The University of Western Sydney offers what is currently the only Elder Law subject in Australia while Griffith University will offer such a course in the second half of 2002. Not only are such courses designed to enable future lawyers to capably represent their older clientele, they also provide future professionals with the insight and awareness needed to design legal and policy responses to an ageing population. The elder law courses offered at dozens of law schools in America may provide a useful starting point for developing programs tailored to Australian settings.
Significantly, many of the American elder law programs offer the material in clinical format. This reflects the need to incorporate considerably more than substantive or ‘black letter’ law. The clinical format strongly advocates ‘learning by doing’ and can provide students with the skills necessary to accommodate the specific needs of the older client. Non-clinical teaching approaches also have much to offer in the elder law area. Seeking to teach students all of the substantive law relevant to older people would be impossible within the confines of a single course or subject. The focus needs to be on sensitising students to the legal needs and concerns of older people, providing them with effective communication skills and an appreciation of the contexts of the legal problems faced by older people.
Unlike typical law genres characterised by doctrinal dichotomy, law and older people is primarily ‘defined by the client to be served’. To serve the elderly client successfully, solicitors undoubtedly need competence in a wide range of substantive law areas. However, the value of that competence will be diminished unless solicitors are also acutely aware of the social, physical and family contexts that impact significantly on older clients. As well, this awareness needs to be translated into effective inter-personal skills. Lawyers need to go beyond reading and dissecting appellate cases and legislation. Effective delivery of legal services to older people requires lawyers to learn more about ageing, refine their communication skills and examine themselves for prejudicial attitudes towards older people.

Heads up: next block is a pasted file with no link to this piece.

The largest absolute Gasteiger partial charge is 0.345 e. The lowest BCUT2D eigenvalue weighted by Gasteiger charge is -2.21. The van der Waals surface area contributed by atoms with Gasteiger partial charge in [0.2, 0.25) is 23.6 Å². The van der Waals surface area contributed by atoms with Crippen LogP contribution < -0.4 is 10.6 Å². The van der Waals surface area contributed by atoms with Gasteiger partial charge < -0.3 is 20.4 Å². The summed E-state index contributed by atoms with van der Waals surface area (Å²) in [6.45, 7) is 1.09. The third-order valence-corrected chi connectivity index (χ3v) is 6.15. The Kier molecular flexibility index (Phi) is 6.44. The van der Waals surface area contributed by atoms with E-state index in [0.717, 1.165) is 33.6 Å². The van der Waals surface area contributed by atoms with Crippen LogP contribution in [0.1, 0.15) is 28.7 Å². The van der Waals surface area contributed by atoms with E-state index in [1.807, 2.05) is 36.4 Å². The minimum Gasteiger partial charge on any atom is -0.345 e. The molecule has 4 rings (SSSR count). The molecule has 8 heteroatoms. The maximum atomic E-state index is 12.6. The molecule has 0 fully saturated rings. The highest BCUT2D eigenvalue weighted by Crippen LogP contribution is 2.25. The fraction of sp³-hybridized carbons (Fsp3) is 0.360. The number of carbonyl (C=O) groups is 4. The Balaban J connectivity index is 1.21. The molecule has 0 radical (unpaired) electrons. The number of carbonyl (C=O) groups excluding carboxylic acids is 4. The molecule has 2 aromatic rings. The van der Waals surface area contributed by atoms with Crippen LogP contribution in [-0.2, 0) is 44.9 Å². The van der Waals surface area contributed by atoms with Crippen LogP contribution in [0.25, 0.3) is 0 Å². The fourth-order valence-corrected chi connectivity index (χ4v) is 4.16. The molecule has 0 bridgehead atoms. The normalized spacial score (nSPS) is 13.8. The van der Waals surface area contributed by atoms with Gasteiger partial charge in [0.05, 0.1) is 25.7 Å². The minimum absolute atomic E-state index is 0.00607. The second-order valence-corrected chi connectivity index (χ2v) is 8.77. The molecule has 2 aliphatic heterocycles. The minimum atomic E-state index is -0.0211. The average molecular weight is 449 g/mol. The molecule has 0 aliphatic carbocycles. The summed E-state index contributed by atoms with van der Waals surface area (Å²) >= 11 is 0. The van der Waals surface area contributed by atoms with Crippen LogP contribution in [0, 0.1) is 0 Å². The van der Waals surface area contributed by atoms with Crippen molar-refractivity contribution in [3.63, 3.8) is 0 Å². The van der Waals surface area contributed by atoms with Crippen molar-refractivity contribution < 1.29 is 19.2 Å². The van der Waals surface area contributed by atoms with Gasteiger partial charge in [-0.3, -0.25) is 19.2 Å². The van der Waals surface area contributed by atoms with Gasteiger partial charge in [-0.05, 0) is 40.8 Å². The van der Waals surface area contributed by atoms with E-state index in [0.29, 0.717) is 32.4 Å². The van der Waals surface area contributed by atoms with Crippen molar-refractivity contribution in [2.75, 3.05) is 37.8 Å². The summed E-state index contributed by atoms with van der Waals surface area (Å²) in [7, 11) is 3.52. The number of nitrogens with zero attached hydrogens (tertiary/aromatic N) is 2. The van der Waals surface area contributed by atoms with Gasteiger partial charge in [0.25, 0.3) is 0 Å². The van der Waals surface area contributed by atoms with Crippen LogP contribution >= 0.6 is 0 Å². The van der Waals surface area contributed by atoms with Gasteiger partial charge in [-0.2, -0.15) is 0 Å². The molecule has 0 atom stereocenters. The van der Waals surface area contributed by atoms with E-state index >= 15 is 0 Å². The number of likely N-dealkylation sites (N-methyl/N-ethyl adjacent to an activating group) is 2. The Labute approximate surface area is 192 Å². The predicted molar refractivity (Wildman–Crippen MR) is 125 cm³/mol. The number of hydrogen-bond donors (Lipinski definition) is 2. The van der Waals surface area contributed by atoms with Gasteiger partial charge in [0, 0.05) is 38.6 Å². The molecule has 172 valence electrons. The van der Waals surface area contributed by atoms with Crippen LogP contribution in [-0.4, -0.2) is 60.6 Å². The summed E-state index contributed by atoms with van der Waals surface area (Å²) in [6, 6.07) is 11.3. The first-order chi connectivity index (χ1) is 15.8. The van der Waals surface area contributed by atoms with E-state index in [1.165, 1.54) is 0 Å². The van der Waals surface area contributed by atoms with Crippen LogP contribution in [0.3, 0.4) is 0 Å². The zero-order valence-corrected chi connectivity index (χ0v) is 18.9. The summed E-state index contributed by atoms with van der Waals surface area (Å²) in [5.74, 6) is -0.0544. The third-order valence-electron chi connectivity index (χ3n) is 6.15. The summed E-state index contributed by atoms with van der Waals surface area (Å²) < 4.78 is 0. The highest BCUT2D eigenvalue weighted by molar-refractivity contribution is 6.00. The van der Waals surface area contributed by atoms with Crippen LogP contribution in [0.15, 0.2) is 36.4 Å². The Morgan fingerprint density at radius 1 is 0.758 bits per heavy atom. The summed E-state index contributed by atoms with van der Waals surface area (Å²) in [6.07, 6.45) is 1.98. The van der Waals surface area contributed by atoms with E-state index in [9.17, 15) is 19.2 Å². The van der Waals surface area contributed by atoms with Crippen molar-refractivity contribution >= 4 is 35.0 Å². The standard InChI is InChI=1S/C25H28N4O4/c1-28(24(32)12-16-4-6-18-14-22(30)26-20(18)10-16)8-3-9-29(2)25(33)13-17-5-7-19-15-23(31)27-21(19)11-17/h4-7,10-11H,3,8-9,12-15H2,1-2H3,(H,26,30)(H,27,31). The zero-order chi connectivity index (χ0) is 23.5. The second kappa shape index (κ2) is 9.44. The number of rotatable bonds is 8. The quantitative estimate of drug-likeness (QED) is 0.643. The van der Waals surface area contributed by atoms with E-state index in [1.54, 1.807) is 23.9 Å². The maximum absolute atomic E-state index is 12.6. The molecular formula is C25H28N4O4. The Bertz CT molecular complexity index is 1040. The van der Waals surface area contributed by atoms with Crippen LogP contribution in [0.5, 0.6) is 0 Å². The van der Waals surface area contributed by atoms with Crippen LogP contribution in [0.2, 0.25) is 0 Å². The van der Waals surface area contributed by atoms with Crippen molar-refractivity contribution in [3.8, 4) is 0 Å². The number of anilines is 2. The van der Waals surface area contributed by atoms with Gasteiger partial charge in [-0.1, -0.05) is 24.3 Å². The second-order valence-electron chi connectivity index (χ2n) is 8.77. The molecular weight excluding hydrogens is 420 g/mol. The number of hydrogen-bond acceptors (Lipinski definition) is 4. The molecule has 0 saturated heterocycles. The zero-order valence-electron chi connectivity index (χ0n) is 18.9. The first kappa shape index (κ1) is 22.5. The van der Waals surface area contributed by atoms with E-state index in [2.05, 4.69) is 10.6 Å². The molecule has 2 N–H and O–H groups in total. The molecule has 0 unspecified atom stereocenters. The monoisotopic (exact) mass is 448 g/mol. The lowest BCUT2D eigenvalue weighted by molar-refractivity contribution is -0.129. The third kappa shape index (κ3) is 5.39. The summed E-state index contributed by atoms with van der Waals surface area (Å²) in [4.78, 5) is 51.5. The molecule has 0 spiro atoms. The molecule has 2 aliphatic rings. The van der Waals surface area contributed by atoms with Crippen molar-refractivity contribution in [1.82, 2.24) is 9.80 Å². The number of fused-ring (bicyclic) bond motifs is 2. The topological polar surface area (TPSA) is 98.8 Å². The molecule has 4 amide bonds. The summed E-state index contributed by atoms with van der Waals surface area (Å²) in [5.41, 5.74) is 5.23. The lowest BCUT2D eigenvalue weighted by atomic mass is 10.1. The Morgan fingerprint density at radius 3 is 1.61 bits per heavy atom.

Law schools need to consider how to provide students with the ability to manage ethical dilemmas regularly raised in these contexts. Understanding who the client is can be of particular importance because the interests and responsibilities of other family members are often inextricably linked to those of the older person. In particular, abuse of older people has become a recognised problem in Australia. It can be either physical or financial or both and often involves family members. Such abuse is difficult to counter because of older people’s reluctance to report and reliance on family members who represent a large proportion of abusers. Abuse is rarely reported for a number of reasons including embarrassment and fear of, or dependency on, abusive family members. Family members often accompany older clients to the lawyer’s office and problems are often ‘perceived as family problems’. Lawyers need to be aware that they may need to address elder abuse issues.